Reminder: Retirement Age is Increasing; Open and Fund Your SRS Account Now

If you haven’t watched my video on retirement age increasing in Singapore, you should:

Even if you are far away from retirement age, the increase in retirement age is something that affects you, and there are steps you can and should take before 1st July 2022.

Retirement age is increasing

For some context on what is happening: from 1st July 2022, the retirement age in Singapore will officially increase from 62 to 63, and the re-employment age will increase from 67 to 68. By 2030, the government intends to gradually increase the retirement age to 65, and the re-employment age to 70.

What is retirement age and re-employment age?

The retirement age in Singapore disallows employers from dismissing employees because of the employee’s age. For the avoidance of doubt, this does not mean that Singaporeans are mandated to work until retirement age. It is protection against ageism for older Singaporeans who wish to continue working.

Upon reaching the re-employment age, employers must offer re-employment to employees as long as they:

  • a Singapore citizen or Singapore permanent resident
  • have served their current employer for at least 3 years before reaching retirement age
  • have satisfactory work performance, as assessed by your employer
  • are medically fit to continue working
  • were born on or after 1 July 1952
Seth
Seth

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Will CPF policy change as a result?

CPF withdrawal policies and ages are not tied to the statutory retirement age, and therefore will not change as a result of the increase in retirement age. PM Lee has specifically mentioned during National Day Rally 2019 that the change in retirement age does not affect CPF policies and withdrawal ages.

What does it have to do with me then?

Even if you are years and even decades away from retirement, you have to do something now: open and fund a Supplementary Retirement Scheme (SRS) account. This is because one of the main benefits of the SRS account is penalty-free withdrawals at retirement age, and that number is fixed to the prevailing statutory retirement age when you put in your first dollar into your SRS account.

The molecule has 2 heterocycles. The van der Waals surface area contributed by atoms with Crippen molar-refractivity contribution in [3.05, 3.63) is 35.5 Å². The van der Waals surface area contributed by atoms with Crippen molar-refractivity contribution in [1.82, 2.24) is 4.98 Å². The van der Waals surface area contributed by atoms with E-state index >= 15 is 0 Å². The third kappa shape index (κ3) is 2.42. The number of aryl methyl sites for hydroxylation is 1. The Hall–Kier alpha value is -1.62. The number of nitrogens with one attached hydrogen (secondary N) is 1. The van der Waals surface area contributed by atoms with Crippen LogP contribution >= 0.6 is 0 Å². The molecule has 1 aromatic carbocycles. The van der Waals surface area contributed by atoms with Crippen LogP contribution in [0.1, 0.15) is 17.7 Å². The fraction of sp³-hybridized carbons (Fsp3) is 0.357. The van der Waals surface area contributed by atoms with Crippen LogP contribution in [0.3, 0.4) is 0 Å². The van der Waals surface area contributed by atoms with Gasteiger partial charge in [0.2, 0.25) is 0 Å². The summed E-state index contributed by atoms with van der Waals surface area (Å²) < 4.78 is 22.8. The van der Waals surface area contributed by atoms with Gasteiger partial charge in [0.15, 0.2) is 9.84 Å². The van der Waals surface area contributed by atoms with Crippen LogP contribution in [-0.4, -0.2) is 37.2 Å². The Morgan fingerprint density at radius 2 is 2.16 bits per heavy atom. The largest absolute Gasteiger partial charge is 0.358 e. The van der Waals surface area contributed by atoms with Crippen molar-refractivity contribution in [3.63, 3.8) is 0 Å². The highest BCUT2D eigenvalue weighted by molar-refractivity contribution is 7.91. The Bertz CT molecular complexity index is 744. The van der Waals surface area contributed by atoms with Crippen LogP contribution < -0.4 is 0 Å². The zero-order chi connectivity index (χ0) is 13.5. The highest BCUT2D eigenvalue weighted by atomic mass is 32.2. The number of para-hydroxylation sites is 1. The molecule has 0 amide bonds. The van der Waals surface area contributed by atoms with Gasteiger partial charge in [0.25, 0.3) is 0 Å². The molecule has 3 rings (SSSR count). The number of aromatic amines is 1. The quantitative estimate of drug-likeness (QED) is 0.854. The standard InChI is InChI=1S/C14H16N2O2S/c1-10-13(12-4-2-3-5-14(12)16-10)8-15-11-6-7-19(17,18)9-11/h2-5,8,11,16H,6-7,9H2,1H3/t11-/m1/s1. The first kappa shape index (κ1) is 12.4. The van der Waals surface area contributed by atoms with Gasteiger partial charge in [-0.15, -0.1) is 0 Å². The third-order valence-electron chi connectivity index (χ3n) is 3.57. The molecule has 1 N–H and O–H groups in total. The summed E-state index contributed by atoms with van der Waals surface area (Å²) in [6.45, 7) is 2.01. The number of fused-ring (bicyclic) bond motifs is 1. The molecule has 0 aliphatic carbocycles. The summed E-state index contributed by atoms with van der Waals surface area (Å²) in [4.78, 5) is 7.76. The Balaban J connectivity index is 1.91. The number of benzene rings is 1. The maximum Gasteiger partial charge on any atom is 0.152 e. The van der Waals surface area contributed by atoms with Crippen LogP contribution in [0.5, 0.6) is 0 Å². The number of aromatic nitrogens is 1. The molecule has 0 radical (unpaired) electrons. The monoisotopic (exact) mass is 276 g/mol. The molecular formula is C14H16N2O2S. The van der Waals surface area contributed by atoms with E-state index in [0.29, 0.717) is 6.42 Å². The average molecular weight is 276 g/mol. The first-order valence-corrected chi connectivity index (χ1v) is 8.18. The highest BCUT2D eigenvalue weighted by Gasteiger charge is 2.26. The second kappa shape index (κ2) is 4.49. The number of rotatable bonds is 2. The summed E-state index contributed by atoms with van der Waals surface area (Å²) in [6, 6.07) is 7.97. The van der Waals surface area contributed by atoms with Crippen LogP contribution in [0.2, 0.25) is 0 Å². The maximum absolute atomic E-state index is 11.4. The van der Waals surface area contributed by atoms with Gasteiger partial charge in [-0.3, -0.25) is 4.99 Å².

For instance, if you open and put a dollar into your SRS before 1st July 2022, your SRS account will now allow you to make penalty-free withdrawals from age 62 onwards. Procrastinate until after this date, and your SRS account will only allow such withdrawals from age 63 (or whatever the prevailing statutory retirement age is at the point you start your account).

What’s the use of an SRS account?

I intend to make more SRS-related content to explore its advantages and some downsides, but the short story is that SRS lets you save on tax when you are financially productive, and then have the ability to withdraw your funds with significantly less tax burden when you are bringing in lower or no income in the future. It is particularly useful for people who earn high incomes, or foresee themselves earning more in future.

How do I open an SRS account?

You can open an SRS account as long as you are at least 18 years of age, not an undischarged bankrupt, and you are of a sound mind and able to handle your own affairs. Singaporean citizens, PRs, and foreigners are eligible to open an SRS account.

Three banks – OCBC, UOB, and DBS – support the opening of an SRS account, and you can just pick a bank you are comfortable with since there is no practical difference in interest rates or features between the banks aside from the user interface of the banking app.

Do note that it is illegal to open more than one SRS account.

Conclusion

Given that it takes all of $1 to fund the account, there is virtually no loss for doing this before 1st July 2022. You can always withdraw your $1 any time, even before your retirement age, just that there is a 5% penalty if you do so before the statutory retirement age tied to your SRS account.

Banks do have promos from time to time to encourage the opening of SRS accounts, but there are no current promos. Some may want to wait until banks offer their usual $50 to $100 or so sign-up gifts, but you’d have to decide if that amount is worth having an SRS account that allows for penalty-free withdrawal at a later age.

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